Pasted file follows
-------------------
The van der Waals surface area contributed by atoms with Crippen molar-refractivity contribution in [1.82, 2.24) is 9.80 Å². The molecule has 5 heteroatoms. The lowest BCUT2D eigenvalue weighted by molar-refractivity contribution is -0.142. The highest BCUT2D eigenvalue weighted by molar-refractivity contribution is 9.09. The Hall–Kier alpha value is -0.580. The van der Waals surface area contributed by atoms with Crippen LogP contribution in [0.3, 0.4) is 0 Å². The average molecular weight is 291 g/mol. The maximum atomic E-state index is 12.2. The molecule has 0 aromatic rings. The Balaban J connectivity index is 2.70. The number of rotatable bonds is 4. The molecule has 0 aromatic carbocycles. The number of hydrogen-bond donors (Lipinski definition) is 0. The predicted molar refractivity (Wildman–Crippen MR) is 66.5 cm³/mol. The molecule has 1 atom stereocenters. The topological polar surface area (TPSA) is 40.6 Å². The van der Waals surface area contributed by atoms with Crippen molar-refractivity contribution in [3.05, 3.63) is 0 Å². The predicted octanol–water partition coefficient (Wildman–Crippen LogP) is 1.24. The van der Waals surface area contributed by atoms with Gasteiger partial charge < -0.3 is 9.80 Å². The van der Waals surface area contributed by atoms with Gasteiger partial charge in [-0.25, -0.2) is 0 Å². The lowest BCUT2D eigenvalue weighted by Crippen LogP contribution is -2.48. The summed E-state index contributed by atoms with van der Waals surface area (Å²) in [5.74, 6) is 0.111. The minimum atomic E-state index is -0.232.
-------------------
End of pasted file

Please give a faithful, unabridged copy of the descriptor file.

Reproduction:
The van der Waals surface area contributed by atoms with Crippen molar-refractivity contribution in [1.82, 2.24) is 9.80 Å². The molecule has 5 heteroatoms. The lowest BCUT2D eigenvalue weighted by molar-refractivity contribution is -0.142. The highest BCUT2D eigenvalue weighted by molar-refractivity contribution is 9.09. The Hall–Kier alpha value is -0.580. The van der Waals surface area contributed by atoms with Crippen LogP contribution in [0.3, 0.4) is 0 Å². The average molecular weight is 291 g/mol. The maximum atomic E-state index is 12.2. The molecule has 0 aromatic rings. The Balaban J connectivity index is 2.70. The number of rotatable bonds is 4. The molecule has 0 aromatic carbocycles. The number of hydrogen-bond donors (Lipinski definition) is 0. The predicted molar refractivity (Wildman–Crippen MR) is 66.5 cm³/mol. The molecule has 1 atom stereocenters. The topological polar surface area (TPSA) is 40.6 Å². The van der Waals surface area contributed by atoms with Crippen molar-refractivity contribution in [3.05, 3.63) is 0 Å². The predicted octanol–water partition coefficient (Wildman–Crippen LogP) is 1.24. The van der Waals surface area contributed by atoms with Gasteiger partial charge < -0.3 is 9.80 Å². The van der Waals surface area contributed by atoms with Gasteiger partial charge in [-0.25, -0.2) is 0 Å². The lowest BCUT2D eigenvalue weighted by Crippen LogP contribution is -2.48. The summed E-state index contributed by atoms with van der Waals surface area (Å²) in [5.74, 6) is 0.111. The minimum atomic E-state index is -0.232.